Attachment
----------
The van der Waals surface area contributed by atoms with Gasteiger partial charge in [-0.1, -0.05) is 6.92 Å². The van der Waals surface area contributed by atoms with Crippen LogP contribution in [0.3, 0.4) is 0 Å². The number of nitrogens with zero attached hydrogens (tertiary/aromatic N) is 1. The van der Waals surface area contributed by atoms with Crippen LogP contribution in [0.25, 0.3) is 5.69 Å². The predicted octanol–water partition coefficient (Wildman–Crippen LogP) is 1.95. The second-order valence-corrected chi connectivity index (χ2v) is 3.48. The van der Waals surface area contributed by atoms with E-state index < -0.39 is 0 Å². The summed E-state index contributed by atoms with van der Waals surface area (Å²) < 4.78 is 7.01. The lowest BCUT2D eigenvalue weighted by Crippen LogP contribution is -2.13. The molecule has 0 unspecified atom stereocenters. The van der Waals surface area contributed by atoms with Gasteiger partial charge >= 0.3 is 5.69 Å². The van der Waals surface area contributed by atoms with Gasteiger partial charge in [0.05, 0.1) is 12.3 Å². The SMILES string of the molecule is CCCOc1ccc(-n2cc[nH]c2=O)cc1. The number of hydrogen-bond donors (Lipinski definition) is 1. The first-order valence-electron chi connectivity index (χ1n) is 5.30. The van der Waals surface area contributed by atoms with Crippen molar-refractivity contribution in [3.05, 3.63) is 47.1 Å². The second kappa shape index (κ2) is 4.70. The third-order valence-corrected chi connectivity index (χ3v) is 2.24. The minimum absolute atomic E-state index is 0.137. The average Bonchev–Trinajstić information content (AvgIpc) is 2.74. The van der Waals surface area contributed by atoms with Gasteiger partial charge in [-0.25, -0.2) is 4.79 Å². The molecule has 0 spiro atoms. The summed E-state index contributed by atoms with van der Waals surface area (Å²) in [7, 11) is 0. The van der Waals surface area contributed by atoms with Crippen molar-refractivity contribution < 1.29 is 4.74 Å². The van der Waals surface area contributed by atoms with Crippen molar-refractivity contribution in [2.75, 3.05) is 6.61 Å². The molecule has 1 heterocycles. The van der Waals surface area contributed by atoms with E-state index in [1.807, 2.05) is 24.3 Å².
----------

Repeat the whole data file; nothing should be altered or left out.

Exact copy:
The van der Waals surface area contributed by atoms with Gasteiger partial charge in [-0.1, -0.05) is 6.92 Å². The van der Waals surface area contributed by atoms with Crippen LogP contribution in [0.3, 0.4) is 0 Å². The number of nitrogens with zero attached hydrogens (tertiary/aromatic N) is 1. The van der Waals surface area contributed by atoms with Crippen LogP contribution in [0.25, 0.3) is 5.69 Å². The predicted octanol–water partition coefficient (Wildman–Crippen LogP) is 1.95. The second-order valence-corrected chi connectivity index (χ2v) is 3.48. The van der Waals surface area contributed by atoms with E-state index < -0.39 is 0 Å². The summed E-state index contributed by atoms with van der Waals surface area (Å²) < 4.78 is 7.01. The lowest BCUT2D eigenvalue weighted by Crippen LogP contribution is -2.13. The molecule has 0 unspecified atom stereocenters. The van der Waals surface area contributed by atoms with Gasteiger partial charge >= 0.3 is 5.69 Å². The van der Waals surface area contributed by atoms with Gasteiger partial charge in [0.05, 0.1) is 12.3 Å². The SMILES string of the molecule is CCCOc1ccc(-n2cc[nH]c2=O)cc1. The number of hydrogen-bond donors (Lipinski definition) is 1. The first-order valence-electron chi connectivity index (χ1n) is 5.30. The van der Waals surface area contributed by atoms with Crippen molar-refractivity contribution in [3.05, 3.63) is 47.1 Å². The second kappa shape index (κ2) is 4.70. The third-order valence-corrected chi connectivity index (χ3v) is 2.24. The minimum absolute atomic E-state index is 0.137. The average Bonchev–Trinajstić information content (AvgIpc) is 2.74. The van der Waals surface area contributed by atoms with Gasteiger partial charge in [-0.25, -0.2) is 4.79 Å². The molecule has 0 spiro atoms. The summed E-state index contributed by atoms with van der Waals surface area (Å²) in [7, 11) is 0. The van der Waals surface area contributed by atoms with Crippen molar-refractivity contribution < 1.29 is 4.74 Å². The van der Waals surface area contributed by atoms with Crippen molar-refractivity contribution in [2.75, 3.05) is 6.61 Å². The molecule has 1 heterocycles. The van der Waals surface area contributed by atoms with E-state index in [1.807, 2.05) is 24.3 Å².